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Why I Write

Summary

Writing stories is not an easy hobby or career. To keep writing, you need a strong motivation to write. Writing can be a way to express things you feel strongly about. You also need to love the art of writing. This means making interesting characters, settings, and plots. It also means rewriting stories until they are the best you can make them.

Why do I write fiction? It’s not an easy hobby. Nor is it an easy livelihood

Ideas for stories often pop into my head, but it’s often a real struggle to get them out in words. It’s taking a quick and thrilling flash of inspiration and translating it into a hard slog of typing and revising.

I can write something and then realize it will need major changes. Sometimes, a section I’ve worked hard on won’t even end up in the final story.

Why do I put myself through this? There are easier ways to make money. But I have stories I need to tell.

Stories I Need to Tell

If a story burns in my mind, I need to get it out. I have characters and events in my mind that I need to get out and put together in a story.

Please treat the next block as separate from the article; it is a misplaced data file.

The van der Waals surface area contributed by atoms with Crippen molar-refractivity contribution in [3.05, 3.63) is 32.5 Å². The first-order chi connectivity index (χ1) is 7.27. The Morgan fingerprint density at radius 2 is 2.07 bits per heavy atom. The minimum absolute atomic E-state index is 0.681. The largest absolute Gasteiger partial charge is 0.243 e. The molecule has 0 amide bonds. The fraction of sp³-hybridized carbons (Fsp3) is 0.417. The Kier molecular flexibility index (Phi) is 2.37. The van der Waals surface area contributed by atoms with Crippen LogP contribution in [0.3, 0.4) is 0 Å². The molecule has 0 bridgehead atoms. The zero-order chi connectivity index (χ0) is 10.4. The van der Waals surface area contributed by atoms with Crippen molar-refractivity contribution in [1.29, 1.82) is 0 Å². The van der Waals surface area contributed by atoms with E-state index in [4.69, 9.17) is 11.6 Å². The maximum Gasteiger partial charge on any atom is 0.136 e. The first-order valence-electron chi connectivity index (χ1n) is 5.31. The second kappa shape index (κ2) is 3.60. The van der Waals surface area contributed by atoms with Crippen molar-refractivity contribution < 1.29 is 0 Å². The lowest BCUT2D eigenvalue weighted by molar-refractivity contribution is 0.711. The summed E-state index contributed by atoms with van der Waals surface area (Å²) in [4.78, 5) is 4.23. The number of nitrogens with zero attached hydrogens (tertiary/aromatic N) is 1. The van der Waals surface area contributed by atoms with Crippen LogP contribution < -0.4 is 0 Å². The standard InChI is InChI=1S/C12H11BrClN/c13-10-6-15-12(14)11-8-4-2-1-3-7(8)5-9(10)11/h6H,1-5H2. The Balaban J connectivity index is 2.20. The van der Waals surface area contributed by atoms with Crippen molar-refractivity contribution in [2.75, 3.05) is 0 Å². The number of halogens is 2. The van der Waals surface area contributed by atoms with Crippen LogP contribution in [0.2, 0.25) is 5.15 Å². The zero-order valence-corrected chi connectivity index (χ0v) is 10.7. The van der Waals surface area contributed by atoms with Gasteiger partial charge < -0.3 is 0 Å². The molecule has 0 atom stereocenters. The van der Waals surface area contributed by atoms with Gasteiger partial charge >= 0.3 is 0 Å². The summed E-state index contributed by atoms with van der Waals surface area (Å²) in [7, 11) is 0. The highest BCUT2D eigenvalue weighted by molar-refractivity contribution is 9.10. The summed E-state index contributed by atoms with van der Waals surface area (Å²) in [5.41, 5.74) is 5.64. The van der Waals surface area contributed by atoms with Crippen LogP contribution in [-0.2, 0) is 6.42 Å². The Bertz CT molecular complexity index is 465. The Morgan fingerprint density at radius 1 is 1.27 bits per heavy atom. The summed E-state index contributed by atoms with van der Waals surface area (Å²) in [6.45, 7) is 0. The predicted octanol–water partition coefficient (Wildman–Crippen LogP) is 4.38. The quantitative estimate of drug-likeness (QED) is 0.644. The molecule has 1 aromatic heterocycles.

A Way to Cope with Things

In some ways, writing stories is how I process things and make sense of the world. If I feel angry about some injustice, I can channel that anger into a story in which justice triumphs. Writing fiction allows me to channel my mental energy and passion into something productive.

While many writers find writing theraputic, you probably won’t want to publish everything you write for this purpose, at least not without extensive editing. Pouring your thoughts into a journal might make you feel better, but no one will want to read your unedited journal entries.

While you can write a good story about something that troubles you, you must consider the art of writing. You still must have a compelling main character and a plot that flows organically from the actions of your characters. Otherwise, your writing will sound preachy.

A well-written story that explores serious themes can impact readers. It will help to change the way they think. Perhaps it will open their eyes to new ideas or stir their consciences. In this way, your story can impact the world. While it is unlikely that one story by itself will change much, it can be a drop in a current of change.

Exploring Ideas through Writing

Fiction provides a way to explore themes without getting abstract and philosophical. It shows how an idea can work out in life–perhaps in a fictional world. And some things are better in fiction than in reality.

One theme that interests me is how freedom can exist in a world with technology for mass surveillance and control. I’m working on some stories that flesh out that theme.

There are also many “universal human themes” that can be fleshed out in stories. These themes include love, hope, death, life, friendship, and forgiveness–to name a few.

  • Redemption after having done something terribly wrong
  • Tension between mercy and justice